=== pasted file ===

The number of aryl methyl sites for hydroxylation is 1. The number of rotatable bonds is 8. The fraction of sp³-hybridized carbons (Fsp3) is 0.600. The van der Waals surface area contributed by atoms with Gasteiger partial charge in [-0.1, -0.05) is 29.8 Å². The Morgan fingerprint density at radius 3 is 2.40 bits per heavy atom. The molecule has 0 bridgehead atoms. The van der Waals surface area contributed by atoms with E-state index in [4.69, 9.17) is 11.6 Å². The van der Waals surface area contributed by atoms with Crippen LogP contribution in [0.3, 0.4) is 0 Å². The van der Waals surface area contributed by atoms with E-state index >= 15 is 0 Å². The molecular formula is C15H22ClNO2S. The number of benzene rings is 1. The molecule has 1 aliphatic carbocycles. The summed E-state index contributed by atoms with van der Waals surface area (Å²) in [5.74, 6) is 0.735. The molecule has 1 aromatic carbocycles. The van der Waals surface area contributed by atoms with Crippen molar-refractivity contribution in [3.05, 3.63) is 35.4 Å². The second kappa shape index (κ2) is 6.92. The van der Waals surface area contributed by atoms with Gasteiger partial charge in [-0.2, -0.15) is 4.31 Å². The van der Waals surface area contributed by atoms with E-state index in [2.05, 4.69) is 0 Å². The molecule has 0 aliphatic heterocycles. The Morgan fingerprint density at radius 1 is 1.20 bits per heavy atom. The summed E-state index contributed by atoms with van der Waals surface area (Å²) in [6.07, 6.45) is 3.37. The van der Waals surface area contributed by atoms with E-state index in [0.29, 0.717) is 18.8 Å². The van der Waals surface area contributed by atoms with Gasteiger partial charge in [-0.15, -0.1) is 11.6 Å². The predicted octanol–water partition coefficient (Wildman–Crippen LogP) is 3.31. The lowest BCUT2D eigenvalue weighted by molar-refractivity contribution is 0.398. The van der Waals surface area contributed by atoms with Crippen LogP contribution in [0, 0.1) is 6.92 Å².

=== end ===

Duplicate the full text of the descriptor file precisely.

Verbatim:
The number of aryl methyl sites for hydroxylation is 1. The number of rotatable bonds is 8. The fraction of sp³-hybridized carbons (Fsp3) is 0.600. The van der Waals surface area contributed by atoms with Gasteiger partial charge in [-0.1, -0.05) is 29.8 Å². The Morgan fingerprint density at radius 3 is 2.40 bits per heavy atom. The molecule has 0 bridgehead atoms. The van der Waals surface area contributed by atoms with E-state index in [4.69, 9.17) is 11.6 Å². The van der Waals surface area contributed by atoms with Crippen LogP contribution in [0.3, 0.4) is 0 Å². The van der Waals surface area contributed by atoms with E-state index >= 15 is 0 Å². The molecular formula is C15H22ClNO2S. The number of benzene rings is 1. The molecule has 1 aliphatic carbocycles. The summed E-state index contributed by atoms with van der Waals surface area (Å²) in [5.74, 6) is 0.735. The molecule has 1 aromatic carbocycles. The van der Waals surface area contributed by atoms with Crippen molar-refractivity contribution in [3.05, 3.63) is 35.4 Å². The second kappa shape index (κ2) is 6.92. The van der Waals surface area contributed by atoms with Gasteiger partial charge in [-0.2, -0.15) is 4.31 Å². The van der Waals surface area contributed by atoms with E-state index in [2.05, 4.69) is 0 Å². The molecule has 0 aliphatic heterocycles. The Morgan fingerprint density at radius 1 is 1.20 bits per heavy atom. The summed E-state index contributed by atoms with van der Waals surface area (Å²) in [6.07, 6.45) is 3.37. The van der Waals surface area contributed by atoms with E-state index in [0.29, 0.717) is 18.8 Å². The van der Waals surface area contributed by atoms with Gasteiger partial charge in [-0.15, -0.1) is 11.6 Å². The predicted octanol–water partition coefficient (Wildman–Crippen LogP) is 3.31. The lowest BCUT2D eigenvalue weighted by molar-refractivity contribution is 0.398. The van der Waals surface area contributed by atoms with Crippen LogP contribution in [0, 0.1) is 6.92 Å².